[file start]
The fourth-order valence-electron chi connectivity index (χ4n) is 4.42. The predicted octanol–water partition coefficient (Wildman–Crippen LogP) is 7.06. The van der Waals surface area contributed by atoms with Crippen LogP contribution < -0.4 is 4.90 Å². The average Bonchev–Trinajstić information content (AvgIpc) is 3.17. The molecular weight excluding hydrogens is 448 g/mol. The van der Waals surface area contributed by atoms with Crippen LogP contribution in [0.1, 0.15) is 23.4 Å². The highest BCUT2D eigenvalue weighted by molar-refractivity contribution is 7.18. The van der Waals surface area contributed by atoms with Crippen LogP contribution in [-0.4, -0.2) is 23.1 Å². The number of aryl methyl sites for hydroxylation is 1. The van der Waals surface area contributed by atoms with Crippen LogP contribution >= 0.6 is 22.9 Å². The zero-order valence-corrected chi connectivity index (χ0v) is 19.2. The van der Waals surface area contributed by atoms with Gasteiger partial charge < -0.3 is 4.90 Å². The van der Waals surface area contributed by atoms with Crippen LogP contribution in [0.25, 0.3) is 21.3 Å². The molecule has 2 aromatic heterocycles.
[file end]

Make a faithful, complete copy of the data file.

The fourth-order valence-electron chi connectivity index (χ4n) is 4.42. The predicted octanol–water partition coefficient (Wildman–Crippen LogP) is 7.06. The van der Waals surface area contributed by atoms with Crippen LogP contribution < -0.4 is 4.90 Å². The average Bonchev–Trinajstić information content (AvgIpc) is 3.17. The molecular weight excluding hydrogens is 448 g/mol. The van der Waals surface area contributed by atoms with Crippen LogP contribution in [0.1, 0.15) is 23.4 Å². The highest BCUT2D eigenvalue weighted by molar-refractivity contribution is 7.18. The van der Waals surface area contributed by atoms with Crippen LogP contribution in [-0.4, -0.2) is 23.1 Å². The number of aryl methyl sites for hydroxylation is 1. The van der Waals surface area contributed by atoms with Crippen LogP contribution >= 0.6 is 22.9 Å². The zero-order valence-corrected chi connectivity index (χ0v) is 19.2. The van der Waals surface area contributed by atoms with Gasteiger partial charge < -0.3 is 4.90 Å². The van der Waals surface area contributed by atoms with Crippen LogP contribution in [0.25, 0.3) is 21.3 Å². The molecule has 2 aromatic heterocycles.